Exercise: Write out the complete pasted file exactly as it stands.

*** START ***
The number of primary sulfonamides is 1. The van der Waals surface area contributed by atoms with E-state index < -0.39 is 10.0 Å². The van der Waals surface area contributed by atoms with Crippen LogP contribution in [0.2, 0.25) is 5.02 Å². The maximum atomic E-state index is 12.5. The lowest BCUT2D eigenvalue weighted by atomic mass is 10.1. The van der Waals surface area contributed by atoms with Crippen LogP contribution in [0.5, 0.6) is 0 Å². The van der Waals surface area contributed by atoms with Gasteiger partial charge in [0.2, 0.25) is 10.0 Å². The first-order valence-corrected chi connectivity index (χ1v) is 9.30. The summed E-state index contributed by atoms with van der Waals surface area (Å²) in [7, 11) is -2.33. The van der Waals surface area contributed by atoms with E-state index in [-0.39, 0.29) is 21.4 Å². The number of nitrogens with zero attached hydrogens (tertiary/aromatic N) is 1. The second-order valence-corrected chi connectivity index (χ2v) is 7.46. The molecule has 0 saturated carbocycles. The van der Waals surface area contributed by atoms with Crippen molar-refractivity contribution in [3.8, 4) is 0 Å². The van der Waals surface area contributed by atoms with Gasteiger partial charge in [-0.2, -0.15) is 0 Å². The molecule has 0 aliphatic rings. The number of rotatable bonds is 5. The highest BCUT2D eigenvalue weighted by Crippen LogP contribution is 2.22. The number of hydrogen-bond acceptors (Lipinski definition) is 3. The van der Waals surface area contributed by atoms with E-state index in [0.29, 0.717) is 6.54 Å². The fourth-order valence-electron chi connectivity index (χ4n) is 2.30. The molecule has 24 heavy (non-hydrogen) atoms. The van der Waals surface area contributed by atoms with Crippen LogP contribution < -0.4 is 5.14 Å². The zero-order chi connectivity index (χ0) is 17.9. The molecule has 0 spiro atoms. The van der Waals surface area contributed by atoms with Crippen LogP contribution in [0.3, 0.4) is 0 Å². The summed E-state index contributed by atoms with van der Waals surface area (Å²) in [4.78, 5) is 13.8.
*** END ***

The number of primary sulfonamides is 1. The van der Waals surface area contributed by atoms with E-state index < -0.39 is 10.0 Å². The van der Waals surface area contributed by atoms with Crippen LogP contribution in [0.2, 0.25) is 5.02 Å². The maximum atomic E-state index is 12.5. The lowest BCUT2D eigenvalue weighted by atomic mass is 10.1. The van der Waals surface area contributed by atoms with Crippen LogP contribution in [0.5, 0.6) is 0 Å². The van der Waals surface area contributed by atoms with Gasteiger partial charge in [0.2, 0.25) is 10.0 Å². The first-order valence-corrected chi connectivity index (χ1v) is 9.30. The summed E-state index contributed by atoms with van der Waals surface area (Å²) in [7, 11) is -2.33. The van der Waals surface area contributed by atoms with E-state index in [-0.39, 0.29) is 21.4 Å². The number of nitrogens with zero attached hydrogens (tertiary/aromatic N) is 1. The second-order valence-corrected chi connectivity index (χ2v) is 7.46. The molecule has 0 saturated carbocycles. The van der Waals surface area contributed by atoms with Crippen molar-refractivity contribution in [3.8, 4) is 0 Å². The van der Waals surface area contributed by atoms with Gasteiger partial charge in [-0.2, -0.15) is 0 Å². The molecule has 0 aliphatic rings. The number of rotatable bonds is 5. The highest BCUT2D eigenvalue weighted by Crippen LogP contribution is 2.22. The number of hydrogen-bond acceptors (Lipinski definition) is 3. The van der Waals surface area contributed by atoms with E-state index in [0.29, 0.717) is 6.54 Å². The fourth-order valence-electron chi connectivity index (χ4n) is 2.30. The molecule has 24 heavy (non-hydrogen) atoms. The van der Waals surface area contributed by atoms with Crippen LogP contribution < -0.4 is 5.14 Å². The zero-order chi connectivity index (χ0) is 17.9. The molecule has 0 spiro atoms. The van der Waals surface area contributed by atoms with Crippen LogP contribution in [0.3, 0.4) is 0 Å². The summed E-state index contributed by atoms with van der Waals surface area (Å²) in [4.78, 5) is 13.8.